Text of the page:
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How Do You Handle XML in Your Java Applications?

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There's a lot of choice out there for handling XML data in Java applications. Although the technologies have been around for ages, the main options for most developers seems to be DOM or SAX. But even these well-established approaches have their limits. DOM can be a lot of overhead if you want to read a large document, as it keeps it in memory; SAX is more efficient, but can involve a lot of messy code if you want to keep any of the data that you read in memory. A good halfway for me is JAXB - seemingly fast and keeps a meaningful object structure in memory.

But what do you use most commonly? I know there are pros and cons for each approach, as well as some reasons that rule out an entire approach. Please leave comments to let us know which approach you typically take in your development. I think this could be an interesting roundup of technologies.


Kode Ninja replied on Thu, 2010/04/29 - 7:37am

Specifically for writing XML, has anyone tried WAX? Has a Fluent api, which seems quite nice.

Blaise Doughan replied on Thu, 2010/04/29 - 8:18am in response to: Jilles Van Gurp

Your db model classes tend to be different than your jaxb classes. So you end up with a lot of stupid conversion: request xml -> jaxb dtos ->db model->sql -> result set -> db model -> jaxb dtos -> response xml. I have a lot of code and tests that are about babysitting data through this chain instead of actual business logic.

EclipseLink JAXB (aka MOXy) was designed to solve just that problem. Its XPath based mappings allows you to map your own domain model to any XML schema (or multiple XML schemas).

It is also the only binding solution I'm aware of with specific support for mapping JPA entities. This includes bi-directional relationships, compound keys, and embedded key classes.

Plus, if you are already using EclipseLink/TopLink for your JPA layer, you will already be familiar with some of the extension points.

Henk De Boer replied on Thu, 2010/04/29 - 5:42pm

Am I the only one who is slightly appalled by the overwhelming amount of XML parsing options available in Java?

I'm all for choice and such, but it can be overdone really. A while back I did maintenance on a rather large 6 year old Java application and it had accumulated not less than some 14(!) different libraries for XML parsing. Many of those where not used by the application directly, but were transitive dependencies of libs the app used.

Nevertheless, apparently 2 different developers of that app at some time felt the existing options weren't enough and independently developed yet another XML to Java object library, one that was supposedly better, faster and easier to use than everything else out there, yet for some strange reason their own code was the only client of it and all other developers seemed to avoid it like the plague

Seriously, people, where's this fascination in Java coming from? How many home-grown loggers, web frameworks, ORM solutions and XML parsers do we really need?

Blaise Doughan replied on Thu, 2010/04/29 - 10:41pm in response to: Henk De Boer

Seriously, people, where's this fascination in Java coming from? How many home-grown loggers, web frameworks, ORM solutions and XML parsers do we really need?


I agree, and this is where standards/specifications can really help out.  Gone are the days of XML parsers with proprietary APIs.  If I'm doing StAX parsing, I can use the parser that comes with my JDK or with minimal config (without recompiling) I can swap in Woodstox StAX parser.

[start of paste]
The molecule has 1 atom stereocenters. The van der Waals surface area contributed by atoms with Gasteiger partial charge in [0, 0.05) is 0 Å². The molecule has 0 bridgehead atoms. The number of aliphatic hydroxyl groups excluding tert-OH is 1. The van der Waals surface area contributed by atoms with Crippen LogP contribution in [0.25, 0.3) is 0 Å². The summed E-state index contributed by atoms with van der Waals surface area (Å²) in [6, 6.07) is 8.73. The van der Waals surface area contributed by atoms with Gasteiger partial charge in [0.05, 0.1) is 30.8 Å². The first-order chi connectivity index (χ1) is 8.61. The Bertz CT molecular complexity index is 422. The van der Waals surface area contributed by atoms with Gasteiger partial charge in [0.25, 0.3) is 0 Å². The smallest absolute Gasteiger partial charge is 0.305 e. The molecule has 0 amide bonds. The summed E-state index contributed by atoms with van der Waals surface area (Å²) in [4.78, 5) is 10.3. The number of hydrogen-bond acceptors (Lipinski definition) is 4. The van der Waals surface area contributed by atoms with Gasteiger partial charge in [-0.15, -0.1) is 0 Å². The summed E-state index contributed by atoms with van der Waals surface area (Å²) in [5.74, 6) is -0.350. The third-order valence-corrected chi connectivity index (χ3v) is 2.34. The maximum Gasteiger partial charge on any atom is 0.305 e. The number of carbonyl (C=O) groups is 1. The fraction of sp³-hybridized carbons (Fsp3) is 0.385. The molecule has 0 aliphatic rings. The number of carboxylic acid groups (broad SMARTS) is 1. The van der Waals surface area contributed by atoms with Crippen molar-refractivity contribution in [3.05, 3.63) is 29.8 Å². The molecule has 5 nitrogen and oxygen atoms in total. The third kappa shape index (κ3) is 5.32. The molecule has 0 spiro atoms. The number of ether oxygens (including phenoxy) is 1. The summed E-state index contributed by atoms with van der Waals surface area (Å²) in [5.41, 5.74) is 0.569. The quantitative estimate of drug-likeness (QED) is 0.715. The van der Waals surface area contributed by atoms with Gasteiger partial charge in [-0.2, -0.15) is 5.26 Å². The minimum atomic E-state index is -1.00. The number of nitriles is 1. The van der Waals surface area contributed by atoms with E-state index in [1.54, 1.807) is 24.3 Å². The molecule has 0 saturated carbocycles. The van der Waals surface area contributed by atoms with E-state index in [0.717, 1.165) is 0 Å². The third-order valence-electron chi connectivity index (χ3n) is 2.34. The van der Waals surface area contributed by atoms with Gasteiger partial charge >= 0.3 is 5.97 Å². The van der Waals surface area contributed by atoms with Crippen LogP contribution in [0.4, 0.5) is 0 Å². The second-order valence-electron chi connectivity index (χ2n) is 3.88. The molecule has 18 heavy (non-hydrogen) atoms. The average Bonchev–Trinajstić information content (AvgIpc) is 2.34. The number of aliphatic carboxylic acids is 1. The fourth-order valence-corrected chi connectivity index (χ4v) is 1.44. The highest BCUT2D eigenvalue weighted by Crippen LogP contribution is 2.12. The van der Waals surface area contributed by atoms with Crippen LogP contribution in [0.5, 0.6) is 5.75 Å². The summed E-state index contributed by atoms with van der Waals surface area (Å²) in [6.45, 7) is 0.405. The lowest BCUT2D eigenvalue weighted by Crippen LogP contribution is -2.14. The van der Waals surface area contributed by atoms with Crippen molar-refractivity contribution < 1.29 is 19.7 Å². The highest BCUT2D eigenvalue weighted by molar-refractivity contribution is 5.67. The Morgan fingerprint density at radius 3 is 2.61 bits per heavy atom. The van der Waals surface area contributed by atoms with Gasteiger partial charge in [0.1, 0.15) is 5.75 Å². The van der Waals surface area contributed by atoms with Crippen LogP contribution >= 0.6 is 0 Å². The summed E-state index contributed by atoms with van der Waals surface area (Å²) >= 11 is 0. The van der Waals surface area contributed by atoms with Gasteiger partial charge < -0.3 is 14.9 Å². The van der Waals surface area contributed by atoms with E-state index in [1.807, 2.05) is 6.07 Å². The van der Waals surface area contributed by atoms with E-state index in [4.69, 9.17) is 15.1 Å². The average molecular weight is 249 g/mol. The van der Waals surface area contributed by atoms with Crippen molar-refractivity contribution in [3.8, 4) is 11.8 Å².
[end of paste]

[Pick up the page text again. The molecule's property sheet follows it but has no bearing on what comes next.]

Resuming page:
The same thing is happening with ORM.  In the past TopLink, Hibernate, and others had proprietary APIs.  But now we have the JPA spec (which is implemented by TopLink, EclipseLink, Hibernate, and others), and their are standard APIs for doing the most common things.  Implementations compete on their extensions points, and the best extensions are brought back into the specification.

JAXB is to OXM what JPA is to ORM.  The JAXB (JSR 222) APIs were created by a committee in which members of Metro, TopLink (EclipseLink), XMLBeans, EMF, and others participated.  Many think of Metro as JAXB, but there are other implementations such as EclipseLink MOXy.  Switching between JAXB implementations also requires minimal config (no recompiling).

In general the specs represent the commoditized behaviour (do we really need another way to report a characters event, query by primary key, or map a property to an XML attribute?).  Innovation is in the area beyond the specifications.  Luckily today the majority of parser, JPA, and JAXB implementations are open source and available to be contributed to.

Arek Stryjski replied on Fri, 2010/04/30 - 6:40am

Apache XmlBeans

... but I think people who use DOM should use comment to describe why they use this slow and developer unfriendly API in 2010.
To me all binding frameworks are much superior to they ancient ancestors. This is truly other, better way not something "halfway" SAX and DOM as the author suggest.

Ivan Lazarte replied on Fri, 2010/04/30 - 1:32pm

dom4j for convenience, but speedy parsing, all stax. why isn't it on the list? it's a great standard.

Gregory Fernandez replied on Fri, 2010/04/30 - 2:07pm

Hello !


I mostly use Digester for reading big files, and Xstream + XPP3 for writing, or reading small files.

Very often, I need to handle files that mimics collection, I mean :


API of Digester and XStream are simple and efficient for these kind of files.

Vadim Babushkin replied on Tue, 2010/05/04 - 1:56am

VTD-XML (http://vtd-xml.sourceforge.net/)

use for update big XML files by XPath. Good.

Daniel Kec replied on Tue, 2010/10/05 - 6:48am

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